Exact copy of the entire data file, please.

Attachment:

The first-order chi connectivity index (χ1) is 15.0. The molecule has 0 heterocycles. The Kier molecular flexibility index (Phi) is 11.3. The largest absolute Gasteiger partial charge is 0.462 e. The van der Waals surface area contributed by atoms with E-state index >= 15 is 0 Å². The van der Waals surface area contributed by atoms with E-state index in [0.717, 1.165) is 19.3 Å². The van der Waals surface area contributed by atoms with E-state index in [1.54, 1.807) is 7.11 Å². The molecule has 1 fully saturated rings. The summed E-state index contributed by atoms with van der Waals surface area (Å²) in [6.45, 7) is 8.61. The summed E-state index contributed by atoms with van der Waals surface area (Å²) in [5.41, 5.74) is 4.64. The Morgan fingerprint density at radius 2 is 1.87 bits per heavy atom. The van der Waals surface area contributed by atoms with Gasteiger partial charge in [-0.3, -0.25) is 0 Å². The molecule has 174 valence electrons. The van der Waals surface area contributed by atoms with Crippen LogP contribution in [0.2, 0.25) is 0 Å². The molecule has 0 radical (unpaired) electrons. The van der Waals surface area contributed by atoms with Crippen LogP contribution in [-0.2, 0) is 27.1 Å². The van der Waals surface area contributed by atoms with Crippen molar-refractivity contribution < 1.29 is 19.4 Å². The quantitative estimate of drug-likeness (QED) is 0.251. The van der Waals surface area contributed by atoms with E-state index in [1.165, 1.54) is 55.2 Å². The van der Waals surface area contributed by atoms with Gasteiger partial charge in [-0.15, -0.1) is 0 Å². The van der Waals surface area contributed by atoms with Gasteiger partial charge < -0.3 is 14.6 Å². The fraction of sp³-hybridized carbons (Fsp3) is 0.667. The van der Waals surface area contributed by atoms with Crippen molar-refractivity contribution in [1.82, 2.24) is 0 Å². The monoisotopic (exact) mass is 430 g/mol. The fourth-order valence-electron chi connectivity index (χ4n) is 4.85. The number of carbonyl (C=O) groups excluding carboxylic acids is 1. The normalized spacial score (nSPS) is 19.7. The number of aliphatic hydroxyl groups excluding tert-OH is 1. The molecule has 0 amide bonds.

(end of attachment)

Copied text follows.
The first-order chi connectivity index (χ1) is 15.0. The molecule has 0 heterocycles. The Kier molecular flexibility index (Phi) is 11.3. The largest absolute Gasteiger partial charge is 0.462 e. The van der Waals surface area contributed by atoms with E-state index >= 15 is 0 Å². The van der Waals surface area contributed by atoms with E-state index in [0.717, 1.165) is 19.3 Å². The van der Waals surface area contributed by atoms with E-state index in [1.54, 1.807) is 7.11 Å². The molecule has 1 fully saturated rings. The summed E-state index contributed by atoms with van der Waals surface area (Å²) in [6.45, 7) is 8.61. The summed E-state index contributed by atoms with van der Waals surface area (Å²) in [5.41, 5.74) is 4.64. The Morgan fingerprint density at radius 2 is 1.87 bits per heavy atom. The van der Waals surface area contributed by atoms with Gasteiger partial charge in [-0.3, -0.25) is 0 Å². The molecule has 174 valence electrons. The van der Waals surface area contributed by atoms with Crippen LogP contribution in [0.2, 0.25) is 0 Å². The molecule has 0 radical (unpaired) electrons. The van der Waals surface area contributed by atoms with Crippen LogP contribution in [-0.2, 0) is 27.1 Å². The van der Waals surface area contributed by atoms with Crippen molar-refractivity contribution < 1.29 is 19.4 Å². The quantitative estimate of drug-likeness (QED) is 0.251. The van der Waals surface area contributed by atoms with E-state index in [1.165, 1.54) is 55.2 Å². The van der Waals surface area contributed by atoms with Gasteiger partial charge in [-0.15, -0.1) is 0 Å². The van der Waals surface area contributed by atoms with Gasteiger partial charge < -0.3 is 14.6 Å². The fraction of sp³-hybridized carbons (Fsp3) is 0.667. The van der Waals surface area contributed by atoms with Crippen molar-refractivity contribution in [1.82, 2.24) is 0 Å². The monoisotopic (exact) mass is 430 g/mol. The fourth-order valence-electron chi connectivity index (χ4n) is 4.85. The number of carbonyl (C=O) groups excluding carboxylic acids is 1. The normalized spacial score (nSPS) is 19.7. The number of aliphatic hydroxyl groups excluding tert-OH is 1. The molecule has 0 amide bonds.